As we all face the challenge of a global pandemic––as we separate from others but still look to connect, and as we feel its effects on our own lives and others’––perhaps we could all take a moment to pause, to consider who we are and who we want to become, as individuals, communities, and humanity as a whole. It’s never a bad time to build from the patterns and themes that emerge when we look at our lives.

So, I’ll unravel a few from my own.

The first is the power of female leadership.

We need female leadership now more than ever. Female energy brings empathy, nurturing, welcoming, love, and compassion to the world. We all can develop these qualities––and need to. And female leaders will show us the way. That isn’t to say that we don’t need a balance. But achieving our ends with whatever means necessary can’t be the way of the world moving forward. The decisions we make, and the actions we take, have to have human well-being at the center.

There’s an energy out there that lifts individuals by forcibly repressing the value of others. In my own life I’ve watched other people ascend by limiting my role––my value––as a leader. But for all of us, know that replacing that energy makes way for connection, well-being, and love. The challenge at the moment is to welcome the change, and to show every woman and young girl alike that their way of leading can make all the difference.

The second is about the word “love.”

We’re frightened to experience real love with other humans––especially when we feel that they’re somehow unlike us. That fear keeps us separate, alone, and apart. When we let ourselves look into somebody’s eyes, when we open ourselves to the joy, the sorrows, the pain, the beauty, and the fullness of their being, we feel connected––and that feeling is love.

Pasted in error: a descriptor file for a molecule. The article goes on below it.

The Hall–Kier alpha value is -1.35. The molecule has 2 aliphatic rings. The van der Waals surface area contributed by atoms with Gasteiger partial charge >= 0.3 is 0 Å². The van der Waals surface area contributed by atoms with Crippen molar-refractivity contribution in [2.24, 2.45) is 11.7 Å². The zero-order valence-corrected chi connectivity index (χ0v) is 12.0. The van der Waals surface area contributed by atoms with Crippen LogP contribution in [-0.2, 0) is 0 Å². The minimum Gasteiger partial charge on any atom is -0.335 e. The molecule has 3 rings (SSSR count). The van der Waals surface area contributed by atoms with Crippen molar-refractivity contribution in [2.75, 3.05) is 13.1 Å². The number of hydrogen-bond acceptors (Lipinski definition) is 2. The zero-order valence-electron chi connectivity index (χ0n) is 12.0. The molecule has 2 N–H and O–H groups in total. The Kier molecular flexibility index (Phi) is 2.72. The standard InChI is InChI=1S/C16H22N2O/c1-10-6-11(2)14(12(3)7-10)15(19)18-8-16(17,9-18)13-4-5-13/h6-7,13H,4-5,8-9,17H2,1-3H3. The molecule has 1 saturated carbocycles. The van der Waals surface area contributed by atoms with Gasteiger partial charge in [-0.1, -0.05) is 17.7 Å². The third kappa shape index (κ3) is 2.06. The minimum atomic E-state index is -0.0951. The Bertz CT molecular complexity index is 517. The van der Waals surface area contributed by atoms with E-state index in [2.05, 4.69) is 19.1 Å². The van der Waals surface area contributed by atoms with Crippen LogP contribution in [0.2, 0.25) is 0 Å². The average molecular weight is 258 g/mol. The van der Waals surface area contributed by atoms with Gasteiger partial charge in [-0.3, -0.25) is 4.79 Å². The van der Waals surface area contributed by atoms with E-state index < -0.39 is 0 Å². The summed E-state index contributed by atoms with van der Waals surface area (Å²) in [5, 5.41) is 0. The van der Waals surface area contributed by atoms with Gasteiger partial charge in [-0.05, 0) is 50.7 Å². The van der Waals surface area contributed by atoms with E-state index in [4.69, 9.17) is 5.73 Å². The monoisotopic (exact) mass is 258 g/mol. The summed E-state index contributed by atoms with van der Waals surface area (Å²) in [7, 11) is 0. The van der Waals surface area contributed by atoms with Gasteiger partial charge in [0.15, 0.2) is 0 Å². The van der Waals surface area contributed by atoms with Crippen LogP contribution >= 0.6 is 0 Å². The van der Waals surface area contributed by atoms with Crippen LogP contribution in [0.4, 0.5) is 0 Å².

It’s no small commitment to love and be loved. But if you want to commit to others’ lives and well-being, the path there is clear: figure out who they are. I’m working with students, parents, teachers, principals, and communities of schools on just that––removing the barriers that exist between people to open the passage to love and well-being. Replace preconception, prejudice, and bias with a true understanding of who others are, and watch as your fears and subtractive assumptions give way to a yearning to add to their lives.

The third is the manifold nature of well-being.

There’s a pressing duality that exists in our lives: the face we show the world and the face we keep hidden. Whatever the reason behind that disguise, we continue to develop more sophisticated ways to lie to ourselves and the world. One of the most meaningful dualities in my own life is that I’m both Māori and Pākehā (white). I look white––so, growing up in New Zealand, often when I said I was Māori I was laughed at. As a result, and like so many people among us, I presented one face and concealed another.

Living in the lines of those faces are multitudes––humans are made up of so many things, and they all play a role in our levels of well-being. It’s no wonder, then, that it’s hard to achieve. But it is a great wonder how little we nurture so much of what makes us feel happy and well. School systems and employers, and at times even friends and family, either narrow the picture of success in our lives or promote one that feels inconsistent with reality. In schools’ case, they want kids to know a great deal––but do very little to help kids know themselves. I couldn’t stand tall as a woman, or as Māori, or with love and connection and true meaning and purpose, until I could see––and could show––who I am.

So, while we have the time, remember what makes us both human and whole: our self-understanding, our knowledge and competency, and the connections we share with other people and the world.

Get to know who you are, make connections with others, and release the unwanted within you for good.